7 mins read
November 16, 2021
Remote patient monitoring is a new kind of digital service revolutionizing the way healthcare is delivered in the U.S. today. The healthcare practices making the right use of RPM are not only able to deliver effective care but also gain more financial benefits.
Based on the recent survey conducted by the American Medical Association, the number of physicians using remote patient monitoring programs has doubled between the past 2 years. The major reason behind the growth is the need for care for Covid-19 patients at home during the pandemic situation. This created the need for new RPM programs to address the individual patient’s needs.
This article explains to you the best 3 remote patient monitoring strategies for the post-Covid-19 world.
No population is more eligible for RPM solutions than patients with chronic care management needs. According to the Centers for Disease Control and Prevention, roughly 60 percent of the American population lives with at least one chronic disease (e.g., diabetes, heart disease, stroke, cancer) and 40 percent are living with two or more. Moreover, this population accounts for close to $4 trillion in annual healthcare costs, much of that exacerbated by lifestyle choices or infrequent healthcare.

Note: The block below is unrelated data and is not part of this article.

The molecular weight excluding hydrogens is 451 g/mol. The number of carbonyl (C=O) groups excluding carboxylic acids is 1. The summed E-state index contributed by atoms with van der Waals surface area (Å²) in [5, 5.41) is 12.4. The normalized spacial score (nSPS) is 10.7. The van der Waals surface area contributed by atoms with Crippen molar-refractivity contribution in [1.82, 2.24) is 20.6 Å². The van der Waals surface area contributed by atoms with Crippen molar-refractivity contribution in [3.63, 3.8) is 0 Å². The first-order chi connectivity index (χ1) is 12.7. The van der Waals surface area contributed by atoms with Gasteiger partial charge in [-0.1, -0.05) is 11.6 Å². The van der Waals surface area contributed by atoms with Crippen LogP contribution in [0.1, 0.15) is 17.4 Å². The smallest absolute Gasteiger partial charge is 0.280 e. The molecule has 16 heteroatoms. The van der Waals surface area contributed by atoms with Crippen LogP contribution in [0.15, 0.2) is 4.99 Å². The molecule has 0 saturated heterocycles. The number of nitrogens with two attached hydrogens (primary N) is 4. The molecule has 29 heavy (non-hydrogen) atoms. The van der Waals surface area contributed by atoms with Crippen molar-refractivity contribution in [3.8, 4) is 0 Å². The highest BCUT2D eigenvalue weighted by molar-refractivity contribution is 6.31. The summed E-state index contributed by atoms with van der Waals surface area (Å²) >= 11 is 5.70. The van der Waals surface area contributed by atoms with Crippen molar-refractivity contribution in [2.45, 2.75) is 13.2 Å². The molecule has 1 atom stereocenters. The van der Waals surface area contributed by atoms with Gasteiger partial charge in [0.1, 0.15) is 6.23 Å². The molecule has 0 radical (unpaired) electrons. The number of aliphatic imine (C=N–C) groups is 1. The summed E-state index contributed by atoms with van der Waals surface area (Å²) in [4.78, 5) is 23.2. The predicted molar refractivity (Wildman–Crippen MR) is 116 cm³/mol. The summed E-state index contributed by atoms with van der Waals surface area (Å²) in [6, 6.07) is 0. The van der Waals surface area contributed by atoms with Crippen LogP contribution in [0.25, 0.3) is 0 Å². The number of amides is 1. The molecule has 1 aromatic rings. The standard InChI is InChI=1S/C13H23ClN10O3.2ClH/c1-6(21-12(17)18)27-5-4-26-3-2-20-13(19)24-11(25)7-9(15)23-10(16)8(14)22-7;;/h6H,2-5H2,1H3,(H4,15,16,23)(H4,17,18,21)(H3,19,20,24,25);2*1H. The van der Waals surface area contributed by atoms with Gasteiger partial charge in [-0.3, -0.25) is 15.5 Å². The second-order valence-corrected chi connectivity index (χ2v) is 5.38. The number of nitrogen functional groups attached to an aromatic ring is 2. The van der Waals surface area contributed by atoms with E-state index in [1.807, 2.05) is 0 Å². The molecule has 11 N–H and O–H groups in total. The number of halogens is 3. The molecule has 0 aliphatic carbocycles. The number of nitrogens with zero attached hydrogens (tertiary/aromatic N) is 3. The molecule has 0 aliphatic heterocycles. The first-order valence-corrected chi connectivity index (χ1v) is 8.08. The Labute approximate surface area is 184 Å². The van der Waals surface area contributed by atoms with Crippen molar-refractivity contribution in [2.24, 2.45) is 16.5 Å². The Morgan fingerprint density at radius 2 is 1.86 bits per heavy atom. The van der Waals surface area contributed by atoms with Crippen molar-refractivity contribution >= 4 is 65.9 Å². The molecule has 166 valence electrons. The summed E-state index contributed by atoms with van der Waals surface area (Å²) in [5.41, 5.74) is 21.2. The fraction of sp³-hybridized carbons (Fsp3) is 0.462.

People with chronic conditions need continuous and long-term care management, which poses a challenge for a healthcare industry that has mostly focused on episodic care. These patients require more frequent connections with their care providers and a greater focus on health and wellness, especially services geared towards coaching on lifestyle decisions and habits.
A remote patient monitoring program addresses all those needs, with the potential to improve long-term health outcomes and significantly reduce healthcare costs.